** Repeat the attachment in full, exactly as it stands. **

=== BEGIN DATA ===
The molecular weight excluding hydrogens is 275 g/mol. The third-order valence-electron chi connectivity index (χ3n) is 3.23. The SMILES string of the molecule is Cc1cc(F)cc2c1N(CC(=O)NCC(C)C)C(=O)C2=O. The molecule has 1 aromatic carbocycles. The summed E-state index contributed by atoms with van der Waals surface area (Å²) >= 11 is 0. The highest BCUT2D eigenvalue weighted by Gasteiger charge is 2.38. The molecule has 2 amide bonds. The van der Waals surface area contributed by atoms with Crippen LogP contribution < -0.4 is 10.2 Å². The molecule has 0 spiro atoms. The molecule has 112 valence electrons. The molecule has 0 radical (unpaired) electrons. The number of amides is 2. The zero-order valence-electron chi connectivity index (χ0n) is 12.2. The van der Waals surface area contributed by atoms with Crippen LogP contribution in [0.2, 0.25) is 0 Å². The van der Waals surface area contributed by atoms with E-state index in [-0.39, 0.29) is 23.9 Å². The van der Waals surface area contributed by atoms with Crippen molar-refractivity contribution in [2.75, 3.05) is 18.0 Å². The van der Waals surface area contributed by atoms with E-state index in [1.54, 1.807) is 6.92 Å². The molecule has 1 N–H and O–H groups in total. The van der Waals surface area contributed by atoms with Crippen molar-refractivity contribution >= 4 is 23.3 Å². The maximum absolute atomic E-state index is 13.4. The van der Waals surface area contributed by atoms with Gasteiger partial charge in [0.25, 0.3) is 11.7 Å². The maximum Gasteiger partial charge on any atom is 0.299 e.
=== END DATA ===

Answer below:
The molecular weight excluding hydrogens is 275 g/mol. The third-order valence-electron chi connectivity index (χ3n) is 3.23. The SMILES string of the molecule is Cc1cc(F)cc2c1N(CC(=O)NCC(C)C)C(=O)C2=O. The molecule has 1 aromatic carbocycles. The summed E-state index contributed by atoms with van der Waals surface area (Å²) >= 11 is 0. The highest BCUT2D eigenvalue weighted by Gasteiger charge is 2.38. The molecule has 2 amide bonds. The van der Waals surface area contributed by atoms with Crippen LogP contribution < -0.4 is 10.2 Å². The molecule has 0 spiro atoms. The molecule has 112 valence electrons. The molecule has 0 radical (unpaired) electrons. The number of amides is 2. The zero-order valence-electron chi connectivity index (χ0n) is 12.2. The van der Waals surface area contributed by atoms with Crippen LogP contribution in [0.2, 0.25) is 0 Å². The van der Waals surface area contributed by atoms with E-state index in [-0.39, 0.29) is 23.9 Å². The van der Waals surface area contributed by atoms with Crippen molar-refractivity contribution in [2.75, 3.05) is 18.0 Å². The van der Waals surface area contributed by atoms with E-state index in [1.54, 1.807) is 6.92 Å². The molecule has 1 N–H and O–H groups in total. The van der Waals surface area contributed by atoms with Crippen molar-refractivity contribution >= 4 is 23.3 Å². The maximum absolute atomic E-state index is 13.4. The van der Waals surface area contributed by atoms with Gasteiger partial charge in [0.25, 0.3) is 11.7 Å². The maximum Gasteiger partial charge on any atom is 0.299 e.